Money, money, money – manage it… or lose it!
Content provided by a guest contributor.
When you mention the “M” word these days you can see many SME owners tensing up – the body language immediately gives you feedback that here is an area many wish a magic fairy would resolve. So today’s article is all about helping you to take responsibility for a core factor in the success of your business.
Many SMEs are unsure of how to collect outstanding payments. This situation has very clearly been aggravated by the recession the past year. In the good old days, a client would have an account and mostly settle it without problems when the monies were due.
In the past you could go on someone’s word that he would pay you. These days many people are postponing the inevitable payment 'til they cannot do so any more. Or they are “robbing Peter to pay Paul”.
Every SME owner needs to ensure that they become more professional in the collection of monies due to them. By doing this they will be able to continue to pay their employees and minimise future problems. In fact, from the first contact you have with a client, it needs to be very clear that you will be intolerant of non- or poor payment.
You are running a business and with fixed overheads that need to be covered. You need to be clear that you are not there to accommodate your clients’ financial practices or problems. The successful SME owner have a no-nonsense approach toward monies due to them.
Here are some ideas you can explore on how you can establish a solid basis and manage the process further. The steps I have set out may not be totally applicable to your core business, but the principles remain the same.
- Your initial quote or contract needs to establish the basis from which you are going to manage payments. So your quote must be in writing and include the method of payment e.g.:
- 50% payment upfront
- Remaining % payment linked to actual delivery of services as well as the time period in which the payment needs to be made by the client eg 7 days within being invoiced
- Last 10-15% payment upon completion, also stating the number of days in which the client needs to settle
- The quote or contract needs to be signed by the client prior to you commencing the job. This serves as an indication that they not only accept the quote but the payment terms as well.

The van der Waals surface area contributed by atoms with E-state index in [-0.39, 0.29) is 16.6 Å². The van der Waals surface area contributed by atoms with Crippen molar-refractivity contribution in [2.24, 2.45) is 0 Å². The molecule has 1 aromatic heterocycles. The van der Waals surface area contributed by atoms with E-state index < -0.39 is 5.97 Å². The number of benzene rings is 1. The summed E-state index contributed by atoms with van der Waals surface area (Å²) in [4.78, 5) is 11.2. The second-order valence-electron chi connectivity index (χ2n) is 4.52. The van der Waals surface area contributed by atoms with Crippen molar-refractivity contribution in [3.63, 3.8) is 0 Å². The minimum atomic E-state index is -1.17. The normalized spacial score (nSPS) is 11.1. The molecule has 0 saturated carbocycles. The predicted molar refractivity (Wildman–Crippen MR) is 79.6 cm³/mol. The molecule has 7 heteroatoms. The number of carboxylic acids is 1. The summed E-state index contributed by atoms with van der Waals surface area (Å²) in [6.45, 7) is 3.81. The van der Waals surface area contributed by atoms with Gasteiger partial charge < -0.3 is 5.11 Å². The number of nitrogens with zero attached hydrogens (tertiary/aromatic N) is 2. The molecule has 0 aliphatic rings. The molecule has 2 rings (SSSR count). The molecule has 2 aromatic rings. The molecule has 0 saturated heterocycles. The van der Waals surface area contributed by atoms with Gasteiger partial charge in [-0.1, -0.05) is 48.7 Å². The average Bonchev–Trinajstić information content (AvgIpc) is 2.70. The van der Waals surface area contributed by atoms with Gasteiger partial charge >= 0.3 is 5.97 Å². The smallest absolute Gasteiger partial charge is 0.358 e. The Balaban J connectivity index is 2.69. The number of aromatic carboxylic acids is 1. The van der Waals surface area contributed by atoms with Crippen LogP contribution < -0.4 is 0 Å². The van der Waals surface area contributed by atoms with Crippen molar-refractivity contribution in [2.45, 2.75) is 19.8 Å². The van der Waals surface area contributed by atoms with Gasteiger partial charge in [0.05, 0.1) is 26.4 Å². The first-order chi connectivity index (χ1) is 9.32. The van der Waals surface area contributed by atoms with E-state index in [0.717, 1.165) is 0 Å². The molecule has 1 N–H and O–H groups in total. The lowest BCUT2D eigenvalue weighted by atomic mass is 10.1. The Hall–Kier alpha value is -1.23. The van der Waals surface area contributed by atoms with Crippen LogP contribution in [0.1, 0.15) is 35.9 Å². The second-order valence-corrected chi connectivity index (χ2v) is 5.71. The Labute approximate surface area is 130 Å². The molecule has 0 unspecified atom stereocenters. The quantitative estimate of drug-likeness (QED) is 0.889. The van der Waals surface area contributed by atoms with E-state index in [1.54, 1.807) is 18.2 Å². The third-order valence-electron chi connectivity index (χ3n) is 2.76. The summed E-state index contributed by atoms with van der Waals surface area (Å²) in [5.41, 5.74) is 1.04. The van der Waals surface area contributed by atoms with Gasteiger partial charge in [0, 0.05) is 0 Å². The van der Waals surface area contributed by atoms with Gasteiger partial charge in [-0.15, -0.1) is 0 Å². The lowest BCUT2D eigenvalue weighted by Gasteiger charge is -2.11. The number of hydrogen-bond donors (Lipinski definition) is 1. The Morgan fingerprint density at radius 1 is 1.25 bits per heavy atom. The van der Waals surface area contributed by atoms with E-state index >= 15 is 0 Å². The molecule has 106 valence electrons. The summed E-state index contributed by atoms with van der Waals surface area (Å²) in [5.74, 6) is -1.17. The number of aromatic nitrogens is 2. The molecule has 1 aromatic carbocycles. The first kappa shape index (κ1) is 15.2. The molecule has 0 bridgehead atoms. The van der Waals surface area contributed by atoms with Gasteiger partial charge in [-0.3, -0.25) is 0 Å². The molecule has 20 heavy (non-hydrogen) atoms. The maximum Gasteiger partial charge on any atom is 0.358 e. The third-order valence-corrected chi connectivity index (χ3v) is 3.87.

- The quote/contract needs to state that the materials remain the property of the contractor 'til the client has paid in full for services rendered.
Managing the process
This is the crucial part of the process and needs to be followed through to the letter by either yourself or someone else in your business. Often it is easier to have a second party to follow through with this, as some clients are skilled at coming up with excuses as to why they are unable to pay and to play on your emotions or good will. And you may soften up to their “story” but to your detriment!
- Do not even start the work till you have received the full 50% down payment. Feel free to send sms/email reminders indicating you are still awaiting the deposit.
- Fax, sms or email the client when the next payment is due – preferably follow up with a formal invoice.
- Stop further work till you have received the FULL payment for the work completed. If the client fails to give you the full amount and promises to pay later, do NOT go ahead. If you are going to be soft for whatever reason, you are colluding and supporting the client’s poor payment practices.
If you have monies outstanding from the past you can use the following approach.
Write the client a letter stating in detail what monies are outstanding. Indicate the name of each job, date completed and monies due. Request that the client give you an indication in writing by a certain deadline, as to how they intend settling the amount.
If the client fails to respond or misses the first 2 repayments, you may need to give them an indication that you intend handing the matter over to an attorney. If the client calls you to indicate how they will pay you – follow up with a summary of your discussion in writing stating that unless they respond in writing, this summary will stand.
Some important principles
Your initial expectations about the payment process needs to be in writing. Unless you follow up on a regular basis you lay yourself open for poor payment practices. As soon as you find the client “slipping” you need to escalate your follow up and consider stronger action e.g. getting the client to commit in writing to a repayment schedule.
You need to manage the whole process in writing – this will ensure that if you ever need to get a legal opinion, which will hopefully not be necessary, you have done the bulk of the work and will not need to pay an attorney for something you could have done i.e. keeping accurate and complete written records!
Drop me an email and let me know how you have managed!
Article written by: Linda Germishuizen - Executive, Career and Life Coach